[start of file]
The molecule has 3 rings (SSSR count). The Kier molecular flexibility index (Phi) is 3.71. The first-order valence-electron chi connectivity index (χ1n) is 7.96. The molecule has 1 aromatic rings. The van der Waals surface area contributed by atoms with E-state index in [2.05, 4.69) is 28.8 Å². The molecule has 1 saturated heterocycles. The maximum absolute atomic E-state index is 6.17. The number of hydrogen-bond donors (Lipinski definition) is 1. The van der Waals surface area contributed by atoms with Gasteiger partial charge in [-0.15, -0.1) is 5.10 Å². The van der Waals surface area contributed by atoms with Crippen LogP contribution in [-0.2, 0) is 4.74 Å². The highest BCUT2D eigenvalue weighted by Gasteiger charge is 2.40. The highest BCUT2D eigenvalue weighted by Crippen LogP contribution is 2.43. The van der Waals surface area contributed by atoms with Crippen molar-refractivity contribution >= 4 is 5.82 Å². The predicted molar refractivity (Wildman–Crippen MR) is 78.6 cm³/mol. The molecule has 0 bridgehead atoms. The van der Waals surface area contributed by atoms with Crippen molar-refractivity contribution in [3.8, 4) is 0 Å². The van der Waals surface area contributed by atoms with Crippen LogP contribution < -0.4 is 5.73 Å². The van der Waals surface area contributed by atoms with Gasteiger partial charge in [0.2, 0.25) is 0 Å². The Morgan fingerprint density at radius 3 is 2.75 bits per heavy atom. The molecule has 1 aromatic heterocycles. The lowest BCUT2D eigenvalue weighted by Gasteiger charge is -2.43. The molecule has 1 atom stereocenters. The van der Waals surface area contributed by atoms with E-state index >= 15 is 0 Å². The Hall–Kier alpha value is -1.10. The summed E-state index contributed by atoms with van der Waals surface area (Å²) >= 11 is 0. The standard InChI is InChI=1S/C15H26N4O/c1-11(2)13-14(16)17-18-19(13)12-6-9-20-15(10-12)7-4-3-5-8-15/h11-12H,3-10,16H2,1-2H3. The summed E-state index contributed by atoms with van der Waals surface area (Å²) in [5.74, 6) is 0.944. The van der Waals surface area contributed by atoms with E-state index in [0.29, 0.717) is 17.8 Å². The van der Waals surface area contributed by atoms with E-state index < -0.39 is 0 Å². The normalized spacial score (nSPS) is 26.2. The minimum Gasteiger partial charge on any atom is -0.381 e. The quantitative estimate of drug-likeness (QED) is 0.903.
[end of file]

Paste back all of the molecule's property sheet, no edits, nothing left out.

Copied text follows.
The molecule has 3 rings (SSSR count). The Kier molecular flexibility index (Phi) is 3.71. The first-order valence-electron chi connectivity index (χ1n) is 7.96. The molecule has 1 aromatic rings. The van der Waals surface area contributed by atoms with E-state index in [2.05, 4.69) is 28.8 Å². The molecule has 1 saturated heterocycles. The maximum absolute atomic E-state index is 6.17. The number of hydrogen-bond donors (Lipinski definition) is 1. The van der Waals surface area contributed by atoms with Gasteiger partial charge in [-0.15, -0.1) is 5.10 Å². The van der Waals surface area contributed by atoms with Crippen LogP contribution in [-0.2, 0) is 4.74 Å². The highest BCUT2D eigenvalue weighted by Gasteiger charge is 2.40. The highest BCUT2D eigenvalue weighted by Crippen LogP contribution is 2.43. The van der Waals surface area contributed by atoms with Crippen molar-refractivity contribution >= 4 is 5.82 Å². The predicted molar refractivity (Wildman–Crippen MR) is 78.6 cm³/mol. The molecule has 0 bridgehead atoms. The van der Waals surface area contributed by atoms with Crippen molar-refractivity contribution in [3.8, 4) is 0 Å². The van der Waals surface area contributed by atoms with Crippen LogP contribution < -0.4 is 5.73 Å². The van der Waals surface area contributed by atoms with Gasteiger partial charge in [0.2, 0.25) is 0 Å². The Morgan fingerprint density at radius 3 is 2.75 bits per heavy atom. The molecule has 1 aromatic heterocycles. The lowest BCUT2D eigenvalue weighted by Gasteiger charge is -2.43. The molecule has 1 atom stereocenters. The van der Waals surface area contributed by atoms with E-state index >= 15 is 0 Å². The Hall–Kier alpha value is -1.10. The summed E-state index contributed by atoms with van der Waals surface area (Å²) >= 11 is 0. The standard InChI is InChI=1S/C15H26N4O/c1-11(2)13-14(16)17-18-19(13)12-6-9-20-15(10-12)7-4-3-5-8-15/h11-12H,3-10,16H2,1-2H3. The summed E-state index contributed by atoms with van der Waals surface area (Å²) in [5.74, 6) is 0.944. The van der Waals surface area contributed by atoms with E-state index in [0.29, 0.717) is 17.8 Å². The van der Waals surface area contributed by atoms with E-state index < -0.39 is 0 Å². The normalized spacial score (nSPS) is 26.2. The minimum Gasteiger partial charge on any atom is -0.381 e. The quantitative estimate of drug-likeness (QED) is 0.903.